“Jason beat him up,” Gerard supplied after a second. “He’s okay now, though, aren’t you, Frankie?”
I nodded. “I’m fine. Gerard rescued me,” I admitted, valiantly trying not to blush.
Mikey glanced between the two of us. “Good.” He sat down next to me and started rummaging through his bag. “Here, hold this,” he ordered, tossing a ragged notebook into my lap. Eventually he turned the whole bag upside down, spilling pencils, scraps of paper and a few scattered CD cases onto the ground. Gerard rolled his eyes.
“You’re worse than a girl, Mikes. At least their purses have sparkles.”
Mikey ignored him and triumphantly tossed his brother a pair of black Ray-Bans. Gerard caught them with one hand and raised his eyebrows.
“I lent these to you a week ago. They’ve been rolling around in the bottom of your bag all this time?”
“I figured it wouldn’t kill you to get a tan.”
We lazed around until the lunch bell rang and kids began pouring into the quad from all sides. The stretch of empty, quiet grass turned into a roiling mass of bodies and conversations in the space of a few minutes. Gerard watched them all with calm eyes, taking in the different cliques. Mikey, too, seemed to be at ease. They introduced me to their friends, Ray and Bob, who both asked me what happened to my face.
“What?” I asked blankly. “There’s nothing wrong with my face. It always looks this way.”
They stared at me for a half-second, uncomprehending, before Gerard burst out laughing and told them the whole story. Before long we’d arranged ourselves in a vague circle and were eating lunch. Ray filled me in on the school gossip in between bites of sandwich, until a pretty girl with bright pink hair came and dragged him away.
“Liza,” Mikey said, with a knowing smile. “His girlfriend.”
Bob sighed. “She doesn’t see him for the freak he really is.”
“Tragic,” Gerard smirked. “There, but for the grace of God, goes Fair Haven’s very own ‘Gossip Girl’.”
I felt like I belonged here.
After lunch, Gerard commandeered my schedule, shouting out my classes to see who was in them.
“A.P. courses for juniors are regular classes for seniors,” Mikey explained. “So we smart kids get stuck with a bunch of dumbasses. Budget cutbacks are a bitch.”
But it meant that I had English and Math with Mikey and Spanish with Bob, as well as last-period A.P. Biology with Gerard.
“See ya later,” Gerard murmured to me as he passed back my schedule. “Maybe we can bond over a steaming dissected frog. It’s what all the cool kids are doing these days instead of going out for coffee.”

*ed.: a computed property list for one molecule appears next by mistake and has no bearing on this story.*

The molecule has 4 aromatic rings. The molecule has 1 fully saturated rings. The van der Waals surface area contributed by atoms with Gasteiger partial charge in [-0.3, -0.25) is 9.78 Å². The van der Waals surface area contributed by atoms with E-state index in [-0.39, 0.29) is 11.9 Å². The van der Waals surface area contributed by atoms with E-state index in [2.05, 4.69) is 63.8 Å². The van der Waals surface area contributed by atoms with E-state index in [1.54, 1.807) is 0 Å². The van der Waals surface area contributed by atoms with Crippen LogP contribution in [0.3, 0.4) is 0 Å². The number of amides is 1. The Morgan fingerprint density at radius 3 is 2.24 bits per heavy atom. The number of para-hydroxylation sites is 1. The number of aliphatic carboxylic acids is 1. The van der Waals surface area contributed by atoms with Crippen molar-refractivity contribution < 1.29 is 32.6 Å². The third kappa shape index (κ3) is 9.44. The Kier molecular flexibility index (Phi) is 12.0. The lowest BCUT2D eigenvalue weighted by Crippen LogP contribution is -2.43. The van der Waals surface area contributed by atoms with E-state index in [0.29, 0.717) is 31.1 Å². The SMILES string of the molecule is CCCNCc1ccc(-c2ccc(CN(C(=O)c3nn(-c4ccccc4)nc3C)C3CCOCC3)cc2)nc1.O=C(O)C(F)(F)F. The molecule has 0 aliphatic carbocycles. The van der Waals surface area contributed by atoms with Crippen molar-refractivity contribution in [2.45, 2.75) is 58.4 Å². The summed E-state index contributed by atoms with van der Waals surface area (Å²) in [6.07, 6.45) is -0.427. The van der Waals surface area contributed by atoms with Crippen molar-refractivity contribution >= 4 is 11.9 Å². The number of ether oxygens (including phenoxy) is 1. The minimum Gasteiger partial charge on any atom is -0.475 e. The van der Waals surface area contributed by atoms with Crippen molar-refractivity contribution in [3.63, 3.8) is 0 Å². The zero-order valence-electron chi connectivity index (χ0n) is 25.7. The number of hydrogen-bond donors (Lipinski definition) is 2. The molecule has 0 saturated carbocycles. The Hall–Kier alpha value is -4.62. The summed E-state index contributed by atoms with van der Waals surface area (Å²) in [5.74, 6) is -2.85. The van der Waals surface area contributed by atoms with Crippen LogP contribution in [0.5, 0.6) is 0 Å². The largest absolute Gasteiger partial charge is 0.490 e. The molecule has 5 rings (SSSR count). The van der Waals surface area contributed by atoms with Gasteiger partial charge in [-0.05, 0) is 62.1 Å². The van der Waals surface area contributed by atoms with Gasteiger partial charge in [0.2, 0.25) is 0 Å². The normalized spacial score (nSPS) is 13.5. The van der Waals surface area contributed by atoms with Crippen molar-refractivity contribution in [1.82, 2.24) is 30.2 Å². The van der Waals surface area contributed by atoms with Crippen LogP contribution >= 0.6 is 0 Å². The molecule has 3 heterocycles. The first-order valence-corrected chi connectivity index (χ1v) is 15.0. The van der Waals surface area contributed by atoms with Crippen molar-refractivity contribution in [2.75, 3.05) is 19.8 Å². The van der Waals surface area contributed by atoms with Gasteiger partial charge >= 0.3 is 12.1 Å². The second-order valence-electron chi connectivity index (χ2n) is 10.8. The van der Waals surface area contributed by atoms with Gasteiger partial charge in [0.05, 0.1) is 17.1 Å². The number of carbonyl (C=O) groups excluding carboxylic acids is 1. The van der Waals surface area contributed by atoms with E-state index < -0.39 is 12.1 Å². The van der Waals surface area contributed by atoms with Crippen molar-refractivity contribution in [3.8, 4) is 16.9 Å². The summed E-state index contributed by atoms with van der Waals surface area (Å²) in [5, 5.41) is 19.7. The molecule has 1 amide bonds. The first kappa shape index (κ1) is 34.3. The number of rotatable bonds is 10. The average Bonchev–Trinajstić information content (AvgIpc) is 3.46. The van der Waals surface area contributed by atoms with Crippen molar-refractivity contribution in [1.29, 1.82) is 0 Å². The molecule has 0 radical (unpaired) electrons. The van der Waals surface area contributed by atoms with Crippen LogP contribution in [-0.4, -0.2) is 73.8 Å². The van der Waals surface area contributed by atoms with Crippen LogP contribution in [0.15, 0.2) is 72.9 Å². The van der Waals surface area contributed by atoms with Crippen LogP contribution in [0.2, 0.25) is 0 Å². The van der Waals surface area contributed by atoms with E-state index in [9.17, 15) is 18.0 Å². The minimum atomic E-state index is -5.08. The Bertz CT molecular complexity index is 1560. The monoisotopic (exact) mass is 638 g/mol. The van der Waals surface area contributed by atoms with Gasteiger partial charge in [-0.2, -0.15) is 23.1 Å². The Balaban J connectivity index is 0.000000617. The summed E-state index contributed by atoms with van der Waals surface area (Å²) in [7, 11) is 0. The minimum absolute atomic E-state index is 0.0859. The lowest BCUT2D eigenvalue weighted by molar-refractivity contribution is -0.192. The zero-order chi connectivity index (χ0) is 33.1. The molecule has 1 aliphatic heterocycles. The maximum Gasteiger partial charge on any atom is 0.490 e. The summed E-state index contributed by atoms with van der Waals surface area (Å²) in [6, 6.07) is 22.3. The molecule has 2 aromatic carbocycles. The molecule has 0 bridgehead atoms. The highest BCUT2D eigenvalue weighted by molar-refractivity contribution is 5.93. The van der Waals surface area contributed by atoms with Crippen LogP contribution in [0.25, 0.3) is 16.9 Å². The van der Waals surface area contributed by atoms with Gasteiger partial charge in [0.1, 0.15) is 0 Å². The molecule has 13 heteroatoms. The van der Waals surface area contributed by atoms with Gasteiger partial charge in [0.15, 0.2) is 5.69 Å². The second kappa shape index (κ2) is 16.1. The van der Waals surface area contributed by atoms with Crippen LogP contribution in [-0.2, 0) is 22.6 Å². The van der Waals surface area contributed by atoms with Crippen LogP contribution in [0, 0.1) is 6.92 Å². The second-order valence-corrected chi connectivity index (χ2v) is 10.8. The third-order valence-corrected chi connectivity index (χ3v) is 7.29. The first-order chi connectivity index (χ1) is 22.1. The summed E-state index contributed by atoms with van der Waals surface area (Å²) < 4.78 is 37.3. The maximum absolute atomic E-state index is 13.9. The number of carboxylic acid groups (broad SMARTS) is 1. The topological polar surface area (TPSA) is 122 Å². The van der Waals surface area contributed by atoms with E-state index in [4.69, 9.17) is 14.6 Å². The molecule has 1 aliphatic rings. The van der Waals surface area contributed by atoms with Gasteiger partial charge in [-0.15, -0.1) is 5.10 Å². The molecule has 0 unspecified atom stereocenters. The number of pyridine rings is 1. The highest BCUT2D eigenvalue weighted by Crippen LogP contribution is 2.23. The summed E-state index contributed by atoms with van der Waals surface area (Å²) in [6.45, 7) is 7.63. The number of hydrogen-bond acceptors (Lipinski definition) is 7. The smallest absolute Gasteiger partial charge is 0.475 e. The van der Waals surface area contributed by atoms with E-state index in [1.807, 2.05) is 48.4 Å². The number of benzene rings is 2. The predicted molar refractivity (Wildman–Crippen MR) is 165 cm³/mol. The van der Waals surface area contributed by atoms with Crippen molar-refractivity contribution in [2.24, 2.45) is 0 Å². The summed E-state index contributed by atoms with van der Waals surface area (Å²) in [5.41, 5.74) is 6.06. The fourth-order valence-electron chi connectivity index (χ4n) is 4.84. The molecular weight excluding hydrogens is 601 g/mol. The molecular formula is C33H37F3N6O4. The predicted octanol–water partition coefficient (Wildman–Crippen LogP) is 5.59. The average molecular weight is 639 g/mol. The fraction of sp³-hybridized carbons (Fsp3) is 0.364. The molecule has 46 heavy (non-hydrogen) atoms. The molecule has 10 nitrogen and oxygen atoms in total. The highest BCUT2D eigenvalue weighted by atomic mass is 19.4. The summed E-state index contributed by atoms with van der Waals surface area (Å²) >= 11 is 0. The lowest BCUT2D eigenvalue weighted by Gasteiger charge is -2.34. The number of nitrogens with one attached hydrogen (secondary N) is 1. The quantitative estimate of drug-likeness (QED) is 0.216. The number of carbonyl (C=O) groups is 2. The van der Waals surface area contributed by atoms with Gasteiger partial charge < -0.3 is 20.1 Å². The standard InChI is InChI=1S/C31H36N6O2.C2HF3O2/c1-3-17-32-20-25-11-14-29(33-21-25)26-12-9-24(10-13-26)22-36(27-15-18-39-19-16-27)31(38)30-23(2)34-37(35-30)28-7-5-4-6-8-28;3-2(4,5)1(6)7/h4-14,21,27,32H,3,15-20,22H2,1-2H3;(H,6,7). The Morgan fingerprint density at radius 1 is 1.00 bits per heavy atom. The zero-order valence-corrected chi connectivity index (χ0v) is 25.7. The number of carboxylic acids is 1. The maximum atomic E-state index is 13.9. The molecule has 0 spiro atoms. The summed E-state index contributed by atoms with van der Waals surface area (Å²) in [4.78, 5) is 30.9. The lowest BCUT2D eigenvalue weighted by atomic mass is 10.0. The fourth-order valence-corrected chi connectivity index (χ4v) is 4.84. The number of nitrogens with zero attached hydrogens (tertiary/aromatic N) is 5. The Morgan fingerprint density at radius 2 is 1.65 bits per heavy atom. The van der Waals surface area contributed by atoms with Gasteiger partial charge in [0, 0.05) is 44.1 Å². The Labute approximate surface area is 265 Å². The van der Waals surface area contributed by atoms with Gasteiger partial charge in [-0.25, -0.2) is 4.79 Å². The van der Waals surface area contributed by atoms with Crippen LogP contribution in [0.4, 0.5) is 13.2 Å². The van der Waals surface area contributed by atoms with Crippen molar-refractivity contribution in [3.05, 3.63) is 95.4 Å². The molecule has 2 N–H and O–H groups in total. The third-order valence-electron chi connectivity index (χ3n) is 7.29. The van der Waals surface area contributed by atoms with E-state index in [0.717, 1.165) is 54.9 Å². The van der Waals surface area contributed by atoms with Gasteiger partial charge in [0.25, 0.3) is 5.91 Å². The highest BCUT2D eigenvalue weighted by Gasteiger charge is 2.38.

“I look forward to that,” I grinned.
“Hope you’re not squeamish, because I fully intend to fling frog guts at the professor if she keeps us late again.” He smiled his gorgeous, crooked smile, then turned and walked away down the hall. The crowd parted around him like a school of fish around a shark.
The rest of the day passed uneventfully. Well, not uneventfully – without me getting my teeth knocked in again, at least. I languished in Spanish, struggling with ill-remembered verbs while Bob laughed and asked me how on earth I’d managed to pass the A.P. test. Mikey and I folded paper airplanes during math class. With five minutes left until last period, I started to get anxious. I was sure Gerard would’ve realized by now how deeply uncool I was. Someone like him, so charismatic and serene and just awesome, was really too good to be hanging around with someone like me.
He's out of your league. It was funny to think, but it was true.
“He likes you, you know,” Mikey said. My head jerked around and I stared at him like a complete idiot, but he kept his head down. “I mean, he saved you for a reason.”
I wanted to ask Mikey what he knew about his brother that I didn’t, but I was quiet. I have a big mouth, but not nearly big enough to blurt out that I have the hots for someone’s brother. Who I’ve known for just barely two hours.
“I don’t know, Mikey. Any decent person would’ve done that.”
“No,” he said, half-smiling. “They wouldn’t. Gerard is kinda special that way.”
You can say that again.
We were both quiet for a while, filling out a sheet of complicated problems. My split lip was aching for some ice, and I could feel my skinned knees through my jeans.
Face it, Gerard Way has much better things to do than hang around with your sorry ass.
“I know my brother, Frank,” Mikey insisted, “and believe me, you’re the first guy he’s taken any interest in in a long time.”
“'Guy?'” I frowned.